Southern Californians and writers love to blame the hot, dry Santa Ana winds for tense, ugly moods, and the winds have long been associated with destructive wildfires. Now, NOAA researchers have found that on occasion, the winds have an accomplice with respect to fires, at least: Atmospheric events known as stratospheric intrusions, which bring extremely dry air from the upper atmosphere down to the surface, adding to the fire danger effects of the Santa Anas, and exacerbating some air pollution episodes.
About 170,000 pounds (76,000 kg) of the greenhouse gas methane leak per hour from the Barnett Shale region of Texas, including the urban areas of Dallas and Fort Worth, according to a new study led by Cooperative Institute for Research in Environmental Sciences and NOAA researchers...
The National Snow and Ice Data Center (NSIDC) is well known for its data on frozen parts of the Earth. But soon, it will have data on something more warm-blooded. Scientists on a mission to measure Greenland’s melting ice sheet have been exploring heat-seeking cameras typically used by the police, the military, and pilots.
A tougher federal standard for ozone pollution, under consideration to improve public health, would ramp up the importance of scientific measurements and models, according to a new commentary published in the June 5 edition of Science by researchers at NOAA and its cooperative institute at the University of Colorado Boulder.
In northwestern Greenland, glaciers flow from the main ice sheet to the ocean in see-sawing seasonal patterns. The ice generally flows faster in the summer than in winter, and the ends of glaciers, jutting out into the ocean, also advance and retreat with the seasons.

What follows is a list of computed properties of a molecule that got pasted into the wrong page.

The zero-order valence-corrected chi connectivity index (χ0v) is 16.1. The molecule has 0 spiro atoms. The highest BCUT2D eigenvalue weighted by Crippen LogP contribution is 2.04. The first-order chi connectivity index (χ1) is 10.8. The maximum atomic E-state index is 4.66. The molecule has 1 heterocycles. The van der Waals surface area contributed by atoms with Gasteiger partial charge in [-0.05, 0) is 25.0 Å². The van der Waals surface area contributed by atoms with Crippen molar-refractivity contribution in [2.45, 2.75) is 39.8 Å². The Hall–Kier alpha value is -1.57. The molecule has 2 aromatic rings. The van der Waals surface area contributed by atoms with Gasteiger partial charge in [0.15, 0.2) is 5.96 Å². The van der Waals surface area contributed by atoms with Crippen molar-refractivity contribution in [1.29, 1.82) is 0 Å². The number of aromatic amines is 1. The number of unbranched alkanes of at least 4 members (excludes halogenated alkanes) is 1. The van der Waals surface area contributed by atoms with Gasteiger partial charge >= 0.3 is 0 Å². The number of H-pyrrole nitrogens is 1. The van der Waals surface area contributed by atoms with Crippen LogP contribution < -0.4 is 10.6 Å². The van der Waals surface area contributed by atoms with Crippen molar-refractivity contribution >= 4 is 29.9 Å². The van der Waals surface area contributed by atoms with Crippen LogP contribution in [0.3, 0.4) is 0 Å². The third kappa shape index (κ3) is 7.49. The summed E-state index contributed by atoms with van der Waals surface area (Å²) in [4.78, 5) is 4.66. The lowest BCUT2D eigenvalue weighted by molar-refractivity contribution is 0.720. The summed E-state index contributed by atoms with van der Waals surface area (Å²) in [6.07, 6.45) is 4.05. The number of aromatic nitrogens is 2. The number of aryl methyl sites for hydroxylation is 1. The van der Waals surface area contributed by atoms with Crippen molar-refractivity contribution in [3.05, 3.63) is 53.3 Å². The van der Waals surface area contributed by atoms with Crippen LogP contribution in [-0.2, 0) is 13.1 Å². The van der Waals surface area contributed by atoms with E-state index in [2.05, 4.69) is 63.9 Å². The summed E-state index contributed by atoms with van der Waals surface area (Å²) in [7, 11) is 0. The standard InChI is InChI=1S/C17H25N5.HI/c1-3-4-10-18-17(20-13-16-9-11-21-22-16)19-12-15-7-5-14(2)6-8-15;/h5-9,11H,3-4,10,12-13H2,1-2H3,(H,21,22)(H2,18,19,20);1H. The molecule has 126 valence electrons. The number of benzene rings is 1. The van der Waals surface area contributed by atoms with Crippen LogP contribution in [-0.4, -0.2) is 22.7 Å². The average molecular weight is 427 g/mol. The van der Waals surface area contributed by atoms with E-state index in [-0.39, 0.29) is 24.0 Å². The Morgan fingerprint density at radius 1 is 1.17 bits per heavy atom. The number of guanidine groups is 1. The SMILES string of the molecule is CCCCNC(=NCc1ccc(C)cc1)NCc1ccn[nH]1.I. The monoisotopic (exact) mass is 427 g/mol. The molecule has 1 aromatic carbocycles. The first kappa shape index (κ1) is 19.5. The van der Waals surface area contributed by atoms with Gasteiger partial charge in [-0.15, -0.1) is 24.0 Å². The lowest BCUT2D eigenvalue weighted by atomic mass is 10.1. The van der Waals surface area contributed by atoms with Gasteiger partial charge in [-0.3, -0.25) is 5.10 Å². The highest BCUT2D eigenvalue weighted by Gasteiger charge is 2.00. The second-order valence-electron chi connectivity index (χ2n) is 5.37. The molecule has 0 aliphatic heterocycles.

Colorado’s biggest storms can happen anytime, new study finds. Storms show a “diverse seasonality,” following seasonal patterns in some regions, but not others
In a state known for its dramatic weather and climate, Colorado’s history of extreme precipitation varies considerably by season and location, according to research published in the current issue of the Journal of Hydrometeorology.
An international agreement in 2007 to deal with the last remaining ozone-depleting chemicals used in large quantities is working, according to a new analysis published today. Atmospheric emissions of those chemicals, called hydrochlorofluorocarbons (HCFCs) and used in refrigeration and air conditioning, are no longer increasing, after having increased consistently over the past few decades, according to NOAA measurements published in the Journal of Physical Chemistry.
The Larsen C Ice Shelf – whose neighbours Larsen A and B, collapsed in 1995 and 2002 – is thinning from both its surface and beneath, according to an international study published in the journal The Cryosphere, a journal of the European Geophysical Union.
New research reveals a strong connection between high ozone days in the U.S. West during late spring, the stratosphere, and La Niña, an ocean-atmosphere phenomenon that affects global weather patterns.